Sen. Ted CruzTed CruzLewandowski: Top Cruz aide advised Trump team before NH primary Five reasons why Donald Trump could be the 'Greatest Communicator' Victims of Nazi Art theft need Congress to HEAR MORE (R-Texas) said late Thursday that President Obama and some of his closest allies are “apologists” for radical Islamic terrorism.
“[Secretary of State] John KerryJohn KerryIran’s nuclear deal just the tip of the iceberg for Trump Trump needs to stand firm on immigration, 'religious-test' insticts Budowsky: Ellison, Kerry to DNC? MORE, [Democratic presidential front-runner] Hillary ClintonHillary Rodham ClintonDemocrats miss warning signs, even in blue Maryland Robert Gates doesn't expect job in Trump administration Dean drops out of DNC chairmanship race MORE, and Barack ObamaBarack ObamaConfirm Scott Palk for the Western District of Oklahoma Dean drifts behind in DNC race Republicans tried to flip Electoral College voters too — look at 2008 MORE have all served as apologists for radical Islamic terrorism,” he said on Fox News’s “Hannity.”
“It is profoundly dangerous,” the 2016 GOP presidential candidate continued. "As a consequence of the failed Obama-Clinton foreign policy, the Islamists are winning in many parts of the world.
"We will not defeat radical Islam until we have a commander in chief that will say those words.”
Cruz also criticized Obama for publicly attacking his stance on resettling Syrian refugees in the U.S.
“It really is remarkable that twice this week President Obama has attacked me directly,” he said.
“[It is] at a time when ISIS has declared war, at a time when radical Islamists want to kill as many Americans as possible,” Cruz continued, referencing the Islamic State in Iraq and Syria (ISIS).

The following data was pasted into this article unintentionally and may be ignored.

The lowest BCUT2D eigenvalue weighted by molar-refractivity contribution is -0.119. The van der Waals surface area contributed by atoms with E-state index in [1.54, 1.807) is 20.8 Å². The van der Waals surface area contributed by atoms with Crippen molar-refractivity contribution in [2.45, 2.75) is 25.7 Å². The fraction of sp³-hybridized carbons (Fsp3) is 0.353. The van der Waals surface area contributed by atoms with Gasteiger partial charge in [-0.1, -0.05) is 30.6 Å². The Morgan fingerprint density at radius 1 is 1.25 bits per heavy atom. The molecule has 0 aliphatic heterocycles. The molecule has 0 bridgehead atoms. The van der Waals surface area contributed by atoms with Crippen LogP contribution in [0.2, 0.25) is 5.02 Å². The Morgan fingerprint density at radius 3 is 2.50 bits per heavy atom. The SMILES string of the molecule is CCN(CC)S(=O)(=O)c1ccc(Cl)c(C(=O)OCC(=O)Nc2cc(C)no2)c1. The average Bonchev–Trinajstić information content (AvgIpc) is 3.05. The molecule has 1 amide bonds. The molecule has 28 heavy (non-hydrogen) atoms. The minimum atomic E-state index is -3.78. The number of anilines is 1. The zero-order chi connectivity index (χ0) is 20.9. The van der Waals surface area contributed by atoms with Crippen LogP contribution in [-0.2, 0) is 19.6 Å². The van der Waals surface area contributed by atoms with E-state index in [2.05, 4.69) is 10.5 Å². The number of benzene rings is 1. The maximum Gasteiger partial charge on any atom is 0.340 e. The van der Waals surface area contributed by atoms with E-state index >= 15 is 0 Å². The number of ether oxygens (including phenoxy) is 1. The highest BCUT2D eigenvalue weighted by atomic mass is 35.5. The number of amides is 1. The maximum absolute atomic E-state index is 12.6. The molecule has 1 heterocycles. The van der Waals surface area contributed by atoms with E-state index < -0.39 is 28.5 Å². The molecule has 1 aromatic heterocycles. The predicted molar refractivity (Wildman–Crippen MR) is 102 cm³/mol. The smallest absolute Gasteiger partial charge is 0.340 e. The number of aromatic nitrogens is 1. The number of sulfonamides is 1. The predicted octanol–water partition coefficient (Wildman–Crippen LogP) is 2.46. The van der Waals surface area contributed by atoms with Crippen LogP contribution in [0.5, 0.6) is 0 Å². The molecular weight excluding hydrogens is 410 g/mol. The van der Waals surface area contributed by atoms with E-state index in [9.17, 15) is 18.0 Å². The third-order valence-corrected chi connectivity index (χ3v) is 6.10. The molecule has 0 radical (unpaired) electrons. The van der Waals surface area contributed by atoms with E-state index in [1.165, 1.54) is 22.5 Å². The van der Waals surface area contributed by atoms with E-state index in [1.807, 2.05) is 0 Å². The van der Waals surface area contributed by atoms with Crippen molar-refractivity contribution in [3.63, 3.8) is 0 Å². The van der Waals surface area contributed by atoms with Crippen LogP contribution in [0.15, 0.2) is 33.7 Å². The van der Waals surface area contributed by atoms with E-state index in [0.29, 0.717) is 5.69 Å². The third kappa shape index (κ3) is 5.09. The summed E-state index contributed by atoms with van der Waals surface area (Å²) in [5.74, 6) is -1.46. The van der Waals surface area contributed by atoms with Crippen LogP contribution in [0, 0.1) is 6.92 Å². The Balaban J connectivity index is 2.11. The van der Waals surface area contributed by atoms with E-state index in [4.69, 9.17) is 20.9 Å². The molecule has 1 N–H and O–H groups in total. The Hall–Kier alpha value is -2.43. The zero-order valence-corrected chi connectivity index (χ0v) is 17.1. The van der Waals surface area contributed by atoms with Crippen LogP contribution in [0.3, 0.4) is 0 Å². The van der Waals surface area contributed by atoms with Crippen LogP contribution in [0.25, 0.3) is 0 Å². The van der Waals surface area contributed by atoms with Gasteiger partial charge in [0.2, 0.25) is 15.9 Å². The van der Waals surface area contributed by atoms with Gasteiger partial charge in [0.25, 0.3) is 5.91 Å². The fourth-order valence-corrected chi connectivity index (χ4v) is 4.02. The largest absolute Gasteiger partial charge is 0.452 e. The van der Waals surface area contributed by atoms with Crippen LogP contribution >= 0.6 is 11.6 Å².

“It is the essence of reasonableness and common sense to say we shouldn’t be brining in tens of thousands of refugees who may be ISIS terrorists,” he added. "It is profoundly dangerous.”
House lawmakers voted 289-137 Thursday in favor of new requirements for screening refugees from Iraq and Syria in an attempt to weed out extremists.
The results are a major rebuke of Obama’s refugee plans, which include resettling 10,000 displaced Syrians here by next year.
Senate Minority Leader Harry Reid (D-Nev.) is now promising he will rally efforts blocking the bill in his chamber.
Obama repeatedly argued earlier this week that the 2016 Republican presidential candidates are fear mongering over the issue.
“Apparently they are scared of widows and orphans coming into the United States of America,” he said early Wednesday, referring to the 2016 GOP White House hopefuls. "That doesn’t seem so tough to me.”
Cruz responded by challenging the president to “insult me to my face” upon returning from his current trip overseas.